MAKE-UP & HAIR STYLIST ON 'HOME MOVIES' PREFERS TO WORK ON "THE WHOLE MOVIE" WITH INVESTED DIRECTORS
Gigi Williams, the make-up and hair stylist who has worked with the likes of David Fincher (Mank, Gone Girl), Paul Thomas Anderson (The Master, Inherent Vice), Luc Besson (Léon), Paul Mazursky (The Pickle), Larry Cohen (A Return To Salem's Lot), and Joe Dante (The Howling), was interviewed recently by Gold Derby's Riley Chow, who asked her to talk about how she got started in film. It turns out that the first film Williams worked on was Brian De Palma's Home Movies. Here's a transcription of Williams explaining it in the Gold Derby video:
I was doing print work for Vogue. I worked for Diane von Fürstenberg. I was doing print and beauty. And, uh...then... I hated it. I hated it. It was awful. There was all these stupid people and the photographers all had their hands on all the twelve-year-old models. It was disgusting! And so I would only work four days a week. And that was a lot of money. I was making about two-thousand dollars a day back then -- it was in the seventies -- which is a lot of money. For a twenty-seven-year-old, twenty-six-year-old. And one day, I said to... I was like, I only work four days, I can't stand this, I hate it. And then one of my girlfriends said she was doing a movie with Brian De Palma and wanted to know if I wanted to test. To do the make-up. [Shrugging] I was like, yeah, sure. I did the test, I got the job. And that was my first movie. And ever since then, I've been working.
I did... I lived in New York, and I called... I knew The Ramones were doing a movie. So I called up the director for the Ramones movie, and I said, listen, I have to do this movie. And he goes, like, well, send me your book. So I sent him my book, and he calls me back, and he goes, "Your too overqualified. I don't have any money, I can't bring you to California. I would love to have you!" I said, that's okay. I'll get on a plane, I'll find a place to stay, and I did it for two-hundred dollars a week. Rock And Roll High School. And it was AMAZING! [she laughs]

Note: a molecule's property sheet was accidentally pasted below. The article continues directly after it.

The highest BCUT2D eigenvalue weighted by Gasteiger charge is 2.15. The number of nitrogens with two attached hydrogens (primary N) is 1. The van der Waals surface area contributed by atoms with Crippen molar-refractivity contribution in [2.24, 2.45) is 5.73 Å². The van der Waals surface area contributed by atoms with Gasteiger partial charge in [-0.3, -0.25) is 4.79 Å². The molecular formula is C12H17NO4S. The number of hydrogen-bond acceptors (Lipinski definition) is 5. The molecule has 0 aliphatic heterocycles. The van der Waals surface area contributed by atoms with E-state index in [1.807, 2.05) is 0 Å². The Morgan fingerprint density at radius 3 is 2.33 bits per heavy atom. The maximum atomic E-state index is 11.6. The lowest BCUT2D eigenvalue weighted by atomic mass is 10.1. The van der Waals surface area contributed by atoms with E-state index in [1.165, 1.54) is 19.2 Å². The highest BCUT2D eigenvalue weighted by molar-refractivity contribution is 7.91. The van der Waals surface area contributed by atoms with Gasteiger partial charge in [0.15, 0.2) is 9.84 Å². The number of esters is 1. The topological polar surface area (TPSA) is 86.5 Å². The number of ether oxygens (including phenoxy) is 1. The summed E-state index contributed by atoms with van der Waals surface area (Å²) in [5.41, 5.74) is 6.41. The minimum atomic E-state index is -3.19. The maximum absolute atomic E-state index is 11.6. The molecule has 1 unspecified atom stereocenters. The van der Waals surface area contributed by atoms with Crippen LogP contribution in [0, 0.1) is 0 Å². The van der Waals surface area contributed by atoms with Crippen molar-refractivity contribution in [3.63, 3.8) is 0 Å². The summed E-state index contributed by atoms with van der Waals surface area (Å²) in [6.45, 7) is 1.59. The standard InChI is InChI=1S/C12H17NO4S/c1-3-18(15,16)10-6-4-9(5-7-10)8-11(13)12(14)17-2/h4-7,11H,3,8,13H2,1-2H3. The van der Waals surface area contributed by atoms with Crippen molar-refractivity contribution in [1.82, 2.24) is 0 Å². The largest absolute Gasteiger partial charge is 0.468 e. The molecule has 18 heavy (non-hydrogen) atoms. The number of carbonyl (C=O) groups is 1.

I've just, I've always worked. I did Saturday Night Live. I mean, I've really... I did [the] Tom Ford movie. I've really... I gravitate towards directors. So, I don't like to do personals, really. I don't really like to work with just one actor. I like to do the whole film. I like to work with the directors. When we did A Single Man, Tom Ford came up at the end of the first day, and he said, So what'd you think? And I said, Oh, my God, we made art! He says [mocks seriousness], "Well, I hope we make art every day." And you don't really feel that, when you're working in the film business. A lot. I mean, it's far and few between, I feel very privilidged and lucky and honored that, you know, I've worked with the directors that I've worked with. Because they're not the directors that say, "Yeah, it's fine, let's move on." They're like, "No, let's do it again!"